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The effect of climate-relevant temperature shifts on leaf microbiota colonization

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  • Full or part time
    Dr M Agler
    Dr D Vassao
    Prof J Gershenzon
  • Application Deadline
    No more applications being accepted
  • Competition Funded PhD Project (Students Worldwide)
    Competition Funded PhD Project (Students Worldwide)

About This PhD Project

Project Description

Background: Plant leaves are colonized by diverse microorganisms, including bacteria, fungi and other microorganisms. Usually, plant immunity limits microbial growth but given the right conditions and microbiota, aggressive growth may lead to disease (often referred to as the pathobiome). It is increasingly clear that microbial interactions can play important roles in this balance by altering colonization patterns1–3. For example, leaf symbionts can manipulate plant defenses, allowing growth of devastating non-host pathogens4. With climates warming significantly in the next decades, there is increasing interest in how temperature affects plant-pathogen interactions, with recent work showing strong influence on pathogen virulence5. However, we have little understanding of the effects of relevant temperatures in natural systems and how this will influence microbe-microbe interactions. We hypothesize that it will play roles in balance of the commensal leaf microbiota.

Project Description: Winters in Europe are expected to warm relatively quickly, possibly affecting winter annual plants like the model Arabidopsis thaliana before other species. We are studying 5 A. thaliana populations in Jena, Germany that have low intra- and high inter-population diversity, including diverse leaf aliphatic glucosinolate profiles. We are working to understand how bacteria in these local populations are adapted to their hosts and identifying taxa that drive aggressive colonization. Here, we will investigate how winter temperatures and hosts together affect these interactions, utilizing gnotobiotic systems with plants and bacterial strains isolated from the 5 populations. In collaboration with the Vassao and Gershenzon labs, we will investigate the role of aliphatic glucosinolate-derived metabolites in interactions between bacteria and other leaf-associated microorganisms. We aim to understand how temperature affects bacterial degradation of glucosinolate-derived metabolites, and in turn how it will influence the development of leaf pathobiomes.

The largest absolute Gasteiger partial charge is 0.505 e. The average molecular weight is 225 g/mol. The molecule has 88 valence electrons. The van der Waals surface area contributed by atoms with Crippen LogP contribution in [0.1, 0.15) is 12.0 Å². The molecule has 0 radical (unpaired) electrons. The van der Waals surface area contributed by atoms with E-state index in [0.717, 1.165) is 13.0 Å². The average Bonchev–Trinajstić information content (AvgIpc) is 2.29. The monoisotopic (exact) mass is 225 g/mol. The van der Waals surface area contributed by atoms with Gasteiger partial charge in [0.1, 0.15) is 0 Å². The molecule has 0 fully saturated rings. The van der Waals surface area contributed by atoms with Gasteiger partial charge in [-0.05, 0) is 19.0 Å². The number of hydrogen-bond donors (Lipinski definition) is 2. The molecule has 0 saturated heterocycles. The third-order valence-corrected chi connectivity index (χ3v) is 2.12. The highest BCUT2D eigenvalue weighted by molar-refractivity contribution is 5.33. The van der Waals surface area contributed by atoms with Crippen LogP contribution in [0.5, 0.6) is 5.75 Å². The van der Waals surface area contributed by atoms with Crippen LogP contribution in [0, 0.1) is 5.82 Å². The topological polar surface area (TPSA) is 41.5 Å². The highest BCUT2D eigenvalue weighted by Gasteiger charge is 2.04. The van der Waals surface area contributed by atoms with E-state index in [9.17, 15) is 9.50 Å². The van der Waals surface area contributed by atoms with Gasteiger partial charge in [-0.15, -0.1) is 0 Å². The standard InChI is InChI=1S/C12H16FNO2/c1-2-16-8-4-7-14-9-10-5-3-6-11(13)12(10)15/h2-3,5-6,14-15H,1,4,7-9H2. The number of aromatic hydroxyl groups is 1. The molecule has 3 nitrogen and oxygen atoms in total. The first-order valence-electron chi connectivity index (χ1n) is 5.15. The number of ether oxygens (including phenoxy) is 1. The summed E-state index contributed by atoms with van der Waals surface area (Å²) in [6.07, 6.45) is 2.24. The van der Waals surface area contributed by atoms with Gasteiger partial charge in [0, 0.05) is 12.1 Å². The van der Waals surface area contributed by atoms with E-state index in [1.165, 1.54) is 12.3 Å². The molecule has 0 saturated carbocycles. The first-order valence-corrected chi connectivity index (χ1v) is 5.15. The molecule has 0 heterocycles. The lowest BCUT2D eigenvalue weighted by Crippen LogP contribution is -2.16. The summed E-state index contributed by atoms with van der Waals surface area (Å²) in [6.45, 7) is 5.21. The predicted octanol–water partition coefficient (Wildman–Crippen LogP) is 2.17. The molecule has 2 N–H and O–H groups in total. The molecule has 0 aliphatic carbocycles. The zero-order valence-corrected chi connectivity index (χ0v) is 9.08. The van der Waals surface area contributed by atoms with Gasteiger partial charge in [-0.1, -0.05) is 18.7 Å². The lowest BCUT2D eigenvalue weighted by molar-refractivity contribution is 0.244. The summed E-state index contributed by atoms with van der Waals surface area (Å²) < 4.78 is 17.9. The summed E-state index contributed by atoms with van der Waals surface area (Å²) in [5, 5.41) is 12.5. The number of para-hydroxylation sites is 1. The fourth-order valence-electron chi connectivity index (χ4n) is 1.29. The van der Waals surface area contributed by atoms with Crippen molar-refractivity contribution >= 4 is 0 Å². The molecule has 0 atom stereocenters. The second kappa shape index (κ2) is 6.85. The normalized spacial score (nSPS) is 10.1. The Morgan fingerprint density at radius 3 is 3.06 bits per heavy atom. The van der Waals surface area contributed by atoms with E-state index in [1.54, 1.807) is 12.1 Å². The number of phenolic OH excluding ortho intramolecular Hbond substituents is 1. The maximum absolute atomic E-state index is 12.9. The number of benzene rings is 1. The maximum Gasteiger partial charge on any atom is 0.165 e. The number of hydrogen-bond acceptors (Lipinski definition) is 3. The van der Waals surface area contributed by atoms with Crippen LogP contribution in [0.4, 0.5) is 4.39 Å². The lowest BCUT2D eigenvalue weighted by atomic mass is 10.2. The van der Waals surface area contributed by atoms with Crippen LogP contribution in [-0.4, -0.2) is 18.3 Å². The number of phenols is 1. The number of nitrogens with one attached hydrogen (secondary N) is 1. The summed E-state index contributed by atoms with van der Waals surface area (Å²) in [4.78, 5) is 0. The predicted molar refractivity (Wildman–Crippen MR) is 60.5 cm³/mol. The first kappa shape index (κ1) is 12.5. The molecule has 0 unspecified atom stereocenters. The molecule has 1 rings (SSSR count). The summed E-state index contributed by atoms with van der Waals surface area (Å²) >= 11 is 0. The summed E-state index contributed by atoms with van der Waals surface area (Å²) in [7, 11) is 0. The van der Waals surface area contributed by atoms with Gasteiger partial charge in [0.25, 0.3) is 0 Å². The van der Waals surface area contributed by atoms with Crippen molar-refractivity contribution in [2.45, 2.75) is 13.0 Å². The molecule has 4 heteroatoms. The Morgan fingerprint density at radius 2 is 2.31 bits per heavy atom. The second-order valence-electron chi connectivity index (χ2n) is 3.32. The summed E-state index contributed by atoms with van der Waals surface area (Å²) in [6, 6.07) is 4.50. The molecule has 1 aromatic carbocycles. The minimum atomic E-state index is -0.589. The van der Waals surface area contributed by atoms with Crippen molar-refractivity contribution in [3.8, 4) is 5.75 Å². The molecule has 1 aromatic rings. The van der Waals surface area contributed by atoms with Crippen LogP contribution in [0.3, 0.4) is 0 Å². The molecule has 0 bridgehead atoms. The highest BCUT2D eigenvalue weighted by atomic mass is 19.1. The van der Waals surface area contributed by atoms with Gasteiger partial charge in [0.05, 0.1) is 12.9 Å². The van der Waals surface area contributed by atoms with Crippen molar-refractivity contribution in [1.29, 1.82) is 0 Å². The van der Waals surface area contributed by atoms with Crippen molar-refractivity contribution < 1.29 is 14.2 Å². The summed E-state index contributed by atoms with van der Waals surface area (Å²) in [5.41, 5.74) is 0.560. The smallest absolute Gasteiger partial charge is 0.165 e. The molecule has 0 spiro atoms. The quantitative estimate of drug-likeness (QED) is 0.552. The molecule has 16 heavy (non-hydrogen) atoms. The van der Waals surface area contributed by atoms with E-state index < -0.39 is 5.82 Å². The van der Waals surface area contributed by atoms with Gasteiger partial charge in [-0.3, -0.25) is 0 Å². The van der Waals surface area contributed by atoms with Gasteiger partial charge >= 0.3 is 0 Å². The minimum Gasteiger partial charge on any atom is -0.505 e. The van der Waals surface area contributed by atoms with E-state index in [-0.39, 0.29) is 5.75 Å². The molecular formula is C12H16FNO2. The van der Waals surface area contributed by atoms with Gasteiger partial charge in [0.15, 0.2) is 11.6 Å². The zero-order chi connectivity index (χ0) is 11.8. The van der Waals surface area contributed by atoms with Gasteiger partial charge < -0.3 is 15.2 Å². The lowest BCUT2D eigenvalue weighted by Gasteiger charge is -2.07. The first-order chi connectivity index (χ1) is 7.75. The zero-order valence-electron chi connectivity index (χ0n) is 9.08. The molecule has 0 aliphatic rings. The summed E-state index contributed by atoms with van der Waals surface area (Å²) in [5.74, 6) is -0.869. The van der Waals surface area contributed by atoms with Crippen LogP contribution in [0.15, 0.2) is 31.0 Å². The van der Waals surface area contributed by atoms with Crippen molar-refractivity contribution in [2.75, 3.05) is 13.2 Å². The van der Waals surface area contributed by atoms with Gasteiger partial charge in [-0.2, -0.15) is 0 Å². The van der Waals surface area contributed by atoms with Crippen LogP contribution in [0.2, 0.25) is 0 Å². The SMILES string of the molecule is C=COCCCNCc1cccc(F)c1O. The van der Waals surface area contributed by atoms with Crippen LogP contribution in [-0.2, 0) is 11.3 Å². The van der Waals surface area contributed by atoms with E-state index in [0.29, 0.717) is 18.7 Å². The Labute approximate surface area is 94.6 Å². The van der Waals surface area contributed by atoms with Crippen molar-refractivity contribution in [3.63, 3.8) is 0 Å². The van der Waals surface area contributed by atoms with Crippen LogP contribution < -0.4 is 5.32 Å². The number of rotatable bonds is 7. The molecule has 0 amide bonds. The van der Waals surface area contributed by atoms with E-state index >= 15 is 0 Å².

Candidate profile:

An MSc (or equivalent) in natural sciences (Microbiology, Biochemistry, Genetics) or biotechnology
Excellent background in microbial ecology, microbiology, biochemistry and/or plant science
Experimental design and analytical methods
Knowledge of a programming language (R, perl, python) and Unix-based computational tools is advantageous but not required
Enthusiasm to adapt new techniques to both lab and field work

Reading:

Agler, M. T. et al. Microbial Hub Taxa Link Host and Abiotic Factors to Plant Microbiome Variation. PLoS Biol 14, e1002352 (2016).
Karasov, T. L. et al. The relationship between microbial biomass and disease in the Arabidopsis thaliana phyllosphere. bioRxiv 828814 (2019) doi:10.1101/828814.
Potnis, N. et al. Xanthomonas perforans colonization influences Salmonella enterica in the tomato phyllosphere. Appl. Environ. Microbiol. 80, 3173–3180 (2014).
Prince, D. C. et al. Albugo-imposed changes to tryptophan-derived antimicrobial metabolite biosynthesis may contribute to suppression of non-host resistance to Phytophthora infestans in Arabidopsis thaliana. BMC Biol. 15, 20 (2017).
Huot, B. et al. Dual impact of elevated temperature on plant defence and bacterial virulence in Arabidopsis. Nat. Commun. 8, 1808–1808 (2017).


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